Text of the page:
Journal of clinical oncology : official journal of the American Society of Clinical Oncology 2002-08-01
Radical radiation for localized prostate cancer: local persistence of disease results in a late wave of metastases.   
To assess whether failure to maintain local control (LC) of prostate cancer after radiation therapy results in a higher incidence of distant metastasis (DM).
From 1972 to 1999, 1,469 patients with clinically localized prostate cancer were treated with radical radiation therapy. Disease outcome was retrospectively reviewed for all patients with more than 2 years of follow-up.
The actuarial 10-year LC rate was 79%. Gleason score > or = 7, prostate-specific antigen (PSA) more than 15, and T3 to T4 tumors predicted a higher incidence of local failure (LF) (palpable recurrence or positive rebiopsy). The 10-year distant metastasis-free survival (DMFS) was 74%. Gleason score > or = 7, PSA more than 15, and T3 to T4 tumors predicted a higher incidence of distant failure. LF was the strongest predictor for DM in a multivariate model. The 10-year DMFS for LC and LF patients was 77% and 61%, respectively. Median time to distant failure was prolonged in patients with LF compared with patients with locally controlled disease (54 v 34 months). Hazard rate analysis of the time to DM revealed that patients who maintain LC have a lower rate of DM, which remains constant over time. Patients who ultimately develop LF have a higher initial rate of DM, which increases with time.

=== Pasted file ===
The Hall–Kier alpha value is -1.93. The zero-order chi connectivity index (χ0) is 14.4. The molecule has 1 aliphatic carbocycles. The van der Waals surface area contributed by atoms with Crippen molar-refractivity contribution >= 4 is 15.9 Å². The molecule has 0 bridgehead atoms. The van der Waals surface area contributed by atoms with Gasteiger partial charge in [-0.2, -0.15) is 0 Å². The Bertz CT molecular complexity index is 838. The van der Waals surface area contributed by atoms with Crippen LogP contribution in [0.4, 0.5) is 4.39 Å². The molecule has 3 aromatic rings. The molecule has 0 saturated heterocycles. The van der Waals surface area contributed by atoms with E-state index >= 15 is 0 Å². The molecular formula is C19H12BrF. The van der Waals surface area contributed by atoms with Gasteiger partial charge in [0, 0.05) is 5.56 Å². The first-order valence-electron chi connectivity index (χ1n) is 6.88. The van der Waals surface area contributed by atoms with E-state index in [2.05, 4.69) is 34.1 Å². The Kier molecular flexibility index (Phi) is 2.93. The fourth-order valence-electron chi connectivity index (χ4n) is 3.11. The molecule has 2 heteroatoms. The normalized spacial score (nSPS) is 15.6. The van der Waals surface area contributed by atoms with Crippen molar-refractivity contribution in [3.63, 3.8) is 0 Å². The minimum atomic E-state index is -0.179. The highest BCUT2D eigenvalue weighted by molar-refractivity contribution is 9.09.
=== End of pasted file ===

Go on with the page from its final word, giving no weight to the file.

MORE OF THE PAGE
Patients with locally persistent prostate cancer are at greater risk of DM. The higher initial hazard of DM is consistent either with an increased likelihood of subclinical micrometastases before treatment or with posttreatment tumor embolization. The prolonged time to appearance of DM in locally failing patients and the increasing hazard of DM over time is most consistent with a late wave of metastases from a locally persistent tumor.

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